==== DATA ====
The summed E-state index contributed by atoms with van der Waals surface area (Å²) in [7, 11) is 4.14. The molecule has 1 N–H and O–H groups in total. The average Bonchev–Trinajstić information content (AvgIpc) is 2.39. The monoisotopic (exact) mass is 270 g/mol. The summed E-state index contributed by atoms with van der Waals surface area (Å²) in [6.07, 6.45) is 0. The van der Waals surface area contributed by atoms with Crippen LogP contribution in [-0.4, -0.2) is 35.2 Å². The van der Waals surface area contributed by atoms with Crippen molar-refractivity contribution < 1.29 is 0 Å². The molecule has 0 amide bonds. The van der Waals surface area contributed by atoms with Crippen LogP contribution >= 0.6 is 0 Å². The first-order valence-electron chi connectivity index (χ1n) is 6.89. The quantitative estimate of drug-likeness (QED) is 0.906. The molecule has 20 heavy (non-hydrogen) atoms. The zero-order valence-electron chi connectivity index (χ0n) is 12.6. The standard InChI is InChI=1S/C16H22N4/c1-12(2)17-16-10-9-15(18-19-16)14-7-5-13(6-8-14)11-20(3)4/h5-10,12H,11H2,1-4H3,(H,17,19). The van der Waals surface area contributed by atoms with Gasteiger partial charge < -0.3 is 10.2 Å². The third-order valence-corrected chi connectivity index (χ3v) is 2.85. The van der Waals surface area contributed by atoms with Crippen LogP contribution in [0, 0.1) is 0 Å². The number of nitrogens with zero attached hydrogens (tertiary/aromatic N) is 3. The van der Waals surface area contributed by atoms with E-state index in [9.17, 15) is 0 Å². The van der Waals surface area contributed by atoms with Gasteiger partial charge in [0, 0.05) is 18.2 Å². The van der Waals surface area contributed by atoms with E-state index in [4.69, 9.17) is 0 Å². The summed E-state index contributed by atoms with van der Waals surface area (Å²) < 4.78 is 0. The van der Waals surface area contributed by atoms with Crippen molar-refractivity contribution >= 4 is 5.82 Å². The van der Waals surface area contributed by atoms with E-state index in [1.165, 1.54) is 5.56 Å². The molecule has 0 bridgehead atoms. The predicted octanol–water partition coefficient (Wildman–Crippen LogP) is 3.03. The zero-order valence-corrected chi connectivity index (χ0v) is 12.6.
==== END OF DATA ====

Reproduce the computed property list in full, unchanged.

The summed E-state index contributed by atoms with van der Waals surface area (Å²) in [7, 11) is 4.14. The molecule has 1 N–H and O–H groups in total. The average Bonchev–Trinajstić information content (AvgIpc) is 2.39. The monoisotopic (exact) mass is 270 g/mol. The summed E-state index contributed by atoms with van der Waals surface area (Å²) in [6.07, 6.45) is 0. The van der Waals surface area contributed by atoms with Crippen LogP contribution in [-0.4, -0.2) is 35.2 Å². The van der Waals surface area contributed by atoms with Crippen molar-refractivity contribution < 1.29 is 0 Å². The molecule has 0 amide bonds. The van der Waals surface area contributed by atoms with Crippen LogP contribution >= 0.6 is 0 Å². The first-order valence-electron chi connectivity index (χ1n) is 6.89. The quantitative estimate of drug-likeness (QED) is 0.906. The molecule has 20 heavy (non-hydrogen) atoms. The zero-order valence-electron chi connectivity index (χ0n) is 12.6. The standard InChI is InChI=1S/C16H22N4/c1-12(2)17-16-10-9-15(18-19-16)14-7-5-13(6-8-14)11-20(3)4/h5-10,12H,11H2,1-4H3,(H,17,19). The van der Waals surface area contributed by atoms with Gasteiger partial charge < -0.3 is 10.2 Å². The third-order valence-corrected chi connectivity index (χ3v) is 2.85. The van der Waals surface area contributed by atoms with Crippen LogP contribution in [0, 0.1) is 0 Å². The number of nitrogens with zero attached hydrogens (tertiary/aromatic N) is 3. The van der Waals surface area contributed by atoms with E-state index in [9.17, 15) is 0 Å². The van der Waals surface area contributed by atoms with Gasteiger partial charge in [0, 0.05) is 18.2 Å². The van der Waals surface area contributed by atoms with E-state index in [4.69, 9.17) is 0 Å². The summed E-state index contributed by atoms with van der Waals surface area (Å²) < 4.78 is 0. The van der Waals surface area contributed by atoms with Crippen molar-refractivity contribution >= 4 is 5.82 Å². The van der Waals surface area contributed by atoms with E-state index in [1.165, 1.54) is 5.56 Å². The molecule has 0 bridgehead atoms. The predicted octanol–water partition coefficient (Wildman–Crippen LogP) is 3.03. The zero-order valence-corrected chi connectivity index (χ0v) is 12.6.